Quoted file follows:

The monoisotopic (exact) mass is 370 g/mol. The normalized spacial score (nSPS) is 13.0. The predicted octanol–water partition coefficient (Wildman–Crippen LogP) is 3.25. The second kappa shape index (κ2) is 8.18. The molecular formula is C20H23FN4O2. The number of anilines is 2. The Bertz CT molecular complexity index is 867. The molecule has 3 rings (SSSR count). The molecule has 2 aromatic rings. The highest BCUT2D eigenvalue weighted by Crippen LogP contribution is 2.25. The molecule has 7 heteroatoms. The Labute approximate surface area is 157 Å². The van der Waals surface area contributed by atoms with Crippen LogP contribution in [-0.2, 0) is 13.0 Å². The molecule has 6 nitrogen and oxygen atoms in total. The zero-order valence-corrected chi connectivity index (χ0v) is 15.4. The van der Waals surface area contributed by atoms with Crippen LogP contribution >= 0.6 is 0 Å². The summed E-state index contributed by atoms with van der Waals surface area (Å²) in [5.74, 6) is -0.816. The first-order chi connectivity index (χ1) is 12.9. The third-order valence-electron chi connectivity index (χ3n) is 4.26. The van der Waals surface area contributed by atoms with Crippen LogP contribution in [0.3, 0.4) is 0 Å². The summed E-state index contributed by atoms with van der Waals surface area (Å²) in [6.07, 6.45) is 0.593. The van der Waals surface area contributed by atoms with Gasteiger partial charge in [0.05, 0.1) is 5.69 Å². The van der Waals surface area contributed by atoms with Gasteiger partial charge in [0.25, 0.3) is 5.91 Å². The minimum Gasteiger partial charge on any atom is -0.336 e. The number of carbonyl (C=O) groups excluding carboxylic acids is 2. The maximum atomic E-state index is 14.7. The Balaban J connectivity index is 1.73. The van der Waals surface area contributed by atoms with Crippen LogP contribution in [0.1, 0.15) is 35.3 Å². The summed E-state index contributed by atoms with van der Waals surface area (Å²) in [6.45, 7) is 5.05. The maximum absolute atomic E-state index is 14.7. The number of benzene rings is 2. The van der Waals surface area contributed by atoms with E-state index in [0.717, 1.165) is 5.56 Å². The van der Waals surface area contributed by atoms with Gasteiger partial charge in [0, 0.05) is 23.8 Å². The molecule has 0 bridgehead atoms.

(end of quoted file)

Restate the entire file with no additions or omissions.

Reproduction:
The monoisotopic (exact) mass is 370 g/mol. The normalized spacial score (nSPS) is 13.0. The predicted octanol–water partition coefficient (Wildman–Crippen LogP) is 3.25. The second kappa shape index (κ2) is 8.18. The molecular formula is C20H23FN4O2. The number of anilines is 2. The Bertz CT molecular complexity index is 867. The molecule has 3 rings (SSSR count). The molecule has 2 aromatic rings. The highest BCUT2D eigenvalue weighted by Crippen LogP contribution is 2.25. The molecule has 7 heteroatoms. The Labute approximate surface area is 157 Å². The van der Waals surface area contributed by atoms with Crippen LogP contribution in [-0.2, 0) is 13.0 Å². The molecule has 6 nitrogen and oxygen atoms in total. The zero-order valence-corrected chi connectivity index (χ0v) is 15.4. The van der Waals surface area contributed by atoms with Crippen LogP contribution >= 0.6 is 0 Å². The summed E-state index contributed by atoms with van der Waals surface area (Å²) in [5.74, 6) is -0.816. The first-order chi connectivity index (χ1) is 12.9. The third-order valence-electron chi connectivity index (χ3n) is 4.26. The van der Waals surface area contributed by atoms with Crippen LogP contribution in [0.3, 0.4) is 0 Å². The summed E-state index contributed by atoms with van der Waals surface area (Å²) in [6.07, 6.45) is 0.593. The van der Waals surface area contributed by atoms with Gasteiger partial charge in [0.05, 0.1) is 5.69 Å². The van der Waals surface area contributed by atoms with Gasteiger partial charge in [0.25, 0.3) is 5.91 Å². The minimum Gasteiger partial charge on any atom is -0.336 e. The number of carbonyl (C=O) groups excluding carboxylic acids is 2. The maximum atomic E-state index is 14.7. The Balaban J connectivity index is 1.73. The van der Waals surface area contributed by atoms with Crippen LogP contribution in [0.1, 0.15) is 35.3 Å². The summed E-state index contributed by atoms with van der Waals surface area (Å²) in [6.45, 7) is 5.05. The maximum absolute atomic E-state index is 14.7. The number of benzene rings is 2. The van der Waals surface area contributed by atoms with E-state index in [0.717, 1.165) is 5.56 Å². The van der Waals surface area contributed by atoms with Gasteiger partial charge in [0, 0.05) is 23.8 Å². The molecule has 0 bridgehead atoms.